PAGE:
FakeCalls Vishing Malware Targets South Korean Users via Popular Financial Apps


Once again, a fraudulent Android voice phishing campaign called FakeCalls has emerged. Its target is South Korean users who are deceived by the app's disguise as over 20 well-known financial applications.

According to Check Point, the FakeCalls malware is like a versatile tool that can perform not only its main task but also collect sensitive information from the targeted device.

In April 2022, Kaspersky reported on FakeCalls, a malware that can simulate phone conversations with bank customer support agents.

During the reported assaults, individuals who download the counterfeit banking software are lured into contacting the relevant financial organization by being promised a bogus loan with low interest.

When the phone call is made, a pre-recorded message with directions from the legitimate bank is played, while the malware replaces the bank's phone number with their real number to make it seem like a conversation with an actual bank employee is taking place. I'm sorry, there is no paragraph provided for me to paraphrase. Please provide the necessary details or context.

The main objective of the scheme is to obtain the credit card details of the victim, something that the perpetrators assert is necessary in order to meet the criteria for a fictitious loan.

The harmful application asks for excessive permissions to gather private information, such as live recordings of audio and video from the infected device, and sends them to a distant server.

The newest FakeCalls examples utilize different strategies to avoid detection. A technique they use involves placing many files into nested directories within the APK's asset folder, which makes the file path and name exceed the 300-character limit.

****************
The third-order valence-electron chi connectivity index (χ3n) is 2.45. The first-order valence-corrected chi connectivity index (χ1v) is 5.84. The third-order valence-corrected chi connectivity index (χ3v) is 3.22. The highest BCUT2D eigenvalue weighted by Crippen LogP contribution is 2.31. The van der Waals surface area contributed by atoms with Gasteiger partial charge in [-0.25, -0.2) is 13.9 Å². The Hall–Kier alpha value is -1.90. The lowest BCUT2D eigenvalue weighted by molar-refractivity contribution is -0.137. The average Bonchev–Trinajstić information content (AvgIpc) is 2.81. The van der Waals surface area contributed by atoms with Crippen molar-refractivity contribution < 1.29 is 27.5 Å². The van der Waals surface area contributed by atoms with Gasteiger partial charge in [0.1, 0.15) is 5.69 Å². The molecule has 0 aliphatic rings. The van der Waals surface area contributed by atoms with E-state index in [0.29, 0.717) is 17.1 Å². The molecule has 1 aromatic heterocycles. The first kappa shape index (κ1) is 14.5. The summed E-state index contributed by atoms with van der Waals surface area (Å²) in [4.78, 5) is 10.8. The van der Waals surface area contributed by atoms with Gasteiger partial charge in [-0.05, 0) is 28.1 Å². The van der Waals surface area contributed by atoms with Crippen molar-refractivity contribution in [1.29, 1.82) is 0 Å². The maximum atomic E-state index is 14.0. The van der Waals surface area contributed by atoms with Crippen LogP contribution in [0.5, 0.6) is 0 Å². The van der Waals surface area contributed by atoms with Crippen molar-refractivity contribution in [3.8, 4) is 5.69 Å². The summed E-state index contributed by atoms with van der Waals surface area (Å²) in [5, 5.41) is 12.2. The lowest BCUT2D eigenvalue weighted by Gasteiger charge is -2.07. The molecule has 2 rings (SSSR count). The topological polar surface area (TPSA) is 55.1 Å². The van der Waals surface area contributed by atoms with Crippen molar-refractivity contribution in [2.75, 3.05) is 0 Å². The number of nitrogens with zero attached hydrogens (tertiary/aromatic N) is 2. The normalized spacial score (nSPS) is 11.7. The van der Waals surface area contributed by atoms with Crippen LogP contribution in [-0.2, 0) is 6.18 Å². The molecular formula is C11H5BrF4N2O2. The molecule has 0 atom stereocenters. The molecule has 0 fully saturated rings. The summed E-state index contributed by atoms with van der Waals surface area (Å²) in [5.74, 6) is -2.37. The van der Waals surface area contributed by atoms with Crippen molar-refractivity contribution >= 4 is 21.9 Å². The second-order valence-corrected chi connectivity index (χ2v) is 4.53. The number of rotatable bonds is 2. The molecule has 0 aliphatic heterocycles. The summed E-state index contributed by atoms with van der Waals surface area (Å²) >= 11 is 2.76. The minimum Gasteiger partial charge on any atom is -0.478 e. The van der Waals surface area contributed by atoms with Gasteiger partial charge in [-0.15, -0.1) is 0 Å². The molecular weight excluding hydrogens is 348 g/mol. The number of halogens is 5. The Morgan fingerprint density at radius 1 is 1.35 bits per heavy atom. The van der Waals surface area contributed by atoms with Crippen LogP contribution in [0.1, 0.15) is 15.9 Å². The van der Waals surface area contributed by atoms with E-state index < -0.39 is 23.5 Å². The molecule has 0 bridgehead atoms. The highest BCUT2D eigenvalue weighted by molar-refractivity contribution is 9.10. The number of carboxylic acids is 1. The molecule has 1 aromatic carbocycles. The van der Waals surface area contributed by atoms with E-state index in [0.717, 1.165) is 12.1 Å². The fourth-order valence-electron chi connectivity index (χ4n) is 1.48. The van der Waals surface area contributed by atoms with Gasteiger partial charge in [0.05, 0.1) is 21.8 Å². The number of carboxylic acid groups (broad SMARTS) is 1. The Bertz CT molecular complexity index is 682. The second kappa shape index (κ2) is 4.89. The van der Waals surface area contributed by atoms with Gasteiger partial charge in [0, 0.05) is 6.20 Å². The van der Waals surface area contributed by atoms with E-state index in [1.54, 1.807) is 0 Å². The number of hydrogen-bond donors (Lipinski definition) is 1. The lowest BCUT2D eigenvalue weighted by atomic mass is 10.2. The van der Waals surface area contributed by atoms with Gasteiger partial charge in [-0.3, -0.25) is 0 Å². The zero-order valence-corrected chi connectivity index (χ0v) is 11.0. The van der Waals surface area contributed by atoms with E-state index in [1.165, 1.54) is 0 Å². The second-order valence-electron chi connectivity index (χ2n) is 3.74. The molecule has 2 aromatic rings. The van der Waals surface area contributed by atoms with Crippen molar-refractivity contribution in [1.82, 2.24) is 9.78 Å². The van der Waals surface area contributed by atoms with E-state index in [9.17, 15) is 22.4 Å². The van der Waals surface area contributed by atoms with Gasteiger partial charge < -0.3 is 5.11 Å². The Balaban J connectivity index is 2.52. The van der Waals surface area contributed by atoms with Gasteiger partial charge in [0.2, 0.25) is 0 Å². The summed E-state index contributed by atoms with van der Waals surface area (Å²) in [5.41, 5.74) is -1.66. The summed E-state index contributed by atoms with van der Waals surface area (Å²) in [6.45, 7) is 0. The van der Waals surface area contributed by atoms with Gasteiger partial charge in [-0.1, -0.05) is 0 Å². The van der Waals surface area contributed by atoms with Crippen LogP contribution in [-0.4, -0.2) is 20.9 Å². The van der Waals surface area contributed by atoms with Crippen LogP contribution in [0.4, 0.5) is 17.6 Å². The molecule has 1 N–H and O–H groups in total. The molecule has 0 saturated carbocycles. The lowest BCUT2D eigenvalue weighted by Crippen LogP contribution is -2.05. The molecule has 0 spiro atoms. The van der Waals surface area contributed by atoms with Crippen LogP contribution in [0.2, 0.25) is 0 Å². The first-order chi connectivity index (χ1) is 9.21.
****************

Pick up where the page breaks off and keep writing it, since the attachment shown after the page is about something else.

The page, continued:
According to Check Point, the creators of the malware paid close attention to its technical features and incorporated various effective strategies to prevent it from being analyzed. Additionally, they created methods for concealing the identity of the command-and-control servers used in their operations.

Although the attack is specifically aimed at South Korea, the cybersecurity firm has cautioned that the same strategies could be adapted to target other parts of the globe.

In addition, Cyble has provided information about two types of Android banking trojans known as Nexus and GoatRAT, which have the ability to collect valuable information and engage in fraudulent financial activities.

Nexus, which is a newly named edition of SOVA, has an added feature of ransomware that encodes stored documents and can exploit Android's accessibility services to obtain seed phrases from digital currency wallets.

On the other hand, GoatRAT is specifically made to attack banks in Brazil and is part of a group that includes BrasDex and PixPirate. They carry out fraudulent money transfers through the PIX payment platform while using a false pop-up window to conceal their actions.

The progress is a component of an expanding pattern where those who pose a threat have released more and more advanced banking malware in order to carry out illicit money transfers automatically on devices that have been infected.

According to Kaspersky, a cybersecurity firm, they have identified 196,476 fresh instances of mobile banking trojans and 10,543 new cases of mobile ransomware trojans in the year 2022. In terms of countries that are the most affected by mobile malware, including adware, China, Syria, Iran, Yemen and Iraq are at the top.

Mobile financial threats have affected several countries worldwide, including Spain, Saudi Arabia, Australia, Turkey, China, Switzerland, Japan, Colombia, Italy and India leading the list.

According to Kaspersky researcher Tatyana Shishkova, while the number of malware installers is decreasing, the rising trend of mobile banking Trojans suggests that cybercriminals are now more interested in making money from financial scams.

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